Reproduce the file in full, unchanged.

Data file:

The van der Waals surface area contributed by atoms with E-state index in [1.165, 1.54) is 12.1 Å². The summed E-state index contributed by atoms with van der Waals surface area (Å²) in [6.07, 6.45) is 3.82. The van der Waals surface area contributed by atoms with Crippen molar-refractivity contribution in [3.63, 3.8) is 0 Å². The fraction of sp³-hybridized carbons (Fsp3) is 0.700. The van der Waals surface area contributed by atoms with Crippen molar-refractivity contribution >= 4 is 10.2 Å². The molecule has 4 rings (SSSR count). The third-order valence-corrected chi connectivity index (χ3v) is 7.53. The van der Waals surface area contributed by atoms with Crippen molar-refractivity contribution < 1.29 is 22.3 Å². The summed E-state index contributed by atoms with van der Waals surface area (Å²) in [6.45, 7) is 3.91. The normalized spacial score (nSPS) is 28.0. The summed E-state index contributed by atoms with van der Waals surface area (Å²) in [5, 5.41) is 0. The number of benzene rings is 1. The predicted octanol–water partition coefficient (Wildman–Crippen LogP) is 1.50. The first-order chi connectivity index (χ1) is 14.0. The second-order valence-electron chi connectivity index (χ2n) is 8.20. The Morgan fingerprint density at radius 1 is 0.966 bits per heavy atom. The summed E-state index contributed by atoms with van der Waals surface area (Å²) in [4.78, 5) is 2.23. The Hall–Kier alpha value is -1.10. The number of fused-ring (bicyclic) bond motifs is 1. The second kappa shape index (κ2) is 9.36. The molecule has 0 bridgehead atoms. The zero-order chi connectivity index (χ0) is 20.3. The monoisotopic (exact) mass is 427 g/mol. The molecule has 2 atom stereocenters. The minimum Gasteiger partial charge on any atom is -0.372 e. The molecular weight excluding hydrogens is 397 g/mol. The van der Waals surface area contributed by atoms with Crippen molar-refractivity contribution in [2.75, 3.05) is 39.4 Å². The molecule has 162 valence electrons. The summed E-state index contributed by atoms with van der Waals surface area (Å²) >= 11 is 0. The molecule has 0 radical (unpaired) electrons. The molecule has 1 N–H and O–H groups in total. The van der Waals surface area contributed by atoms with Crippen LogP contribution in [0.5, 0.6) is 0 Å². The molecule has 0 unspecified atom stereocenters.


The van der Waals surface area contributed by atoms with E-state index in [1.165, 1.54) is 12.1 Å². The summed E-state index contributed by atoms with van der Waals surface area (Å²) in [6.07, 6.45) is 3.82. The van der Waals surface area contributed by atoms with Crippen molar-refractivity contribution in [3.63, 3.8) is 0 Å². The fraction of sp³-hybridized carbons (Fsp3) is 0.700. The van der Waals surface area contributed by atoms with Crippen molar-refractivity contribution >= 4 is 10.2 Å². The molecule has 4 rings (SSSR count). The third-order valence-corrected chi connectivity index (χ3v) is 7.53. The van der Waals surface area contributed by atoms with Crippen molar-refractivity contribution < 1.29 is 22.3 Å². The summed E-state index contributed by atoms with van der Waals surface area (Å²) in [6.45, 7) is 3.91. The normalized spacial score (nSPS) is 28.0. The summed E-state index contributed by atoms with van der Waals surface area (Å²) in [5, 5.41) is 0. The number of benzene rings is 1. The predicted octanol–water partition coefficient (Wildman–Crippen LogP) is 1.50. The first-order chi connectivity index (χ1) is 14.0. The second-order valence-electron chi connectivity index (χ2n) is 8.20. The Morgan fingerprint density at radius 1 is 0.966 bits per heavy atom. The summed E-state index contributed by atoms with van der Waals surface area (Å²) in [4.78, 5) is 2.23. The Hall–Kier alpha value is -1.10. The number of fused-ring (bicyclic) bond motifs is 1. The second kappa shape index (κ2) is 9.36. The molecule has 0 bridgehead atoms. The zero-order chi connectivity index (χ0) is 20.3. The monoisotopic (exact) mass is 427 g/mol. The molecule has 2 atom stereocenters. The minimum Gasteiger partial charge on any atom is -0.372 e. The molecular weight excluding hydrogens is 397 g/mol. The van der Waals surface area contributed by atoms with Crippen molar-refractivity contribution in [2.75, 3.05) is 39.4 Å². The molecule has 162 valence electrons. The summed E-state index contributed by atoms with van der Waals surface area (Å²) >= 11 is 0. The molecule has 0 radical (unpaired) electrons. The molecule has 1 N–H and O–H groups in total. The van der Waals surface area contributed by atoms with Crippen LogP contribution in [0.5, 0.6) is 0 Å². The molecule has 0 unspecified atom stereocenters.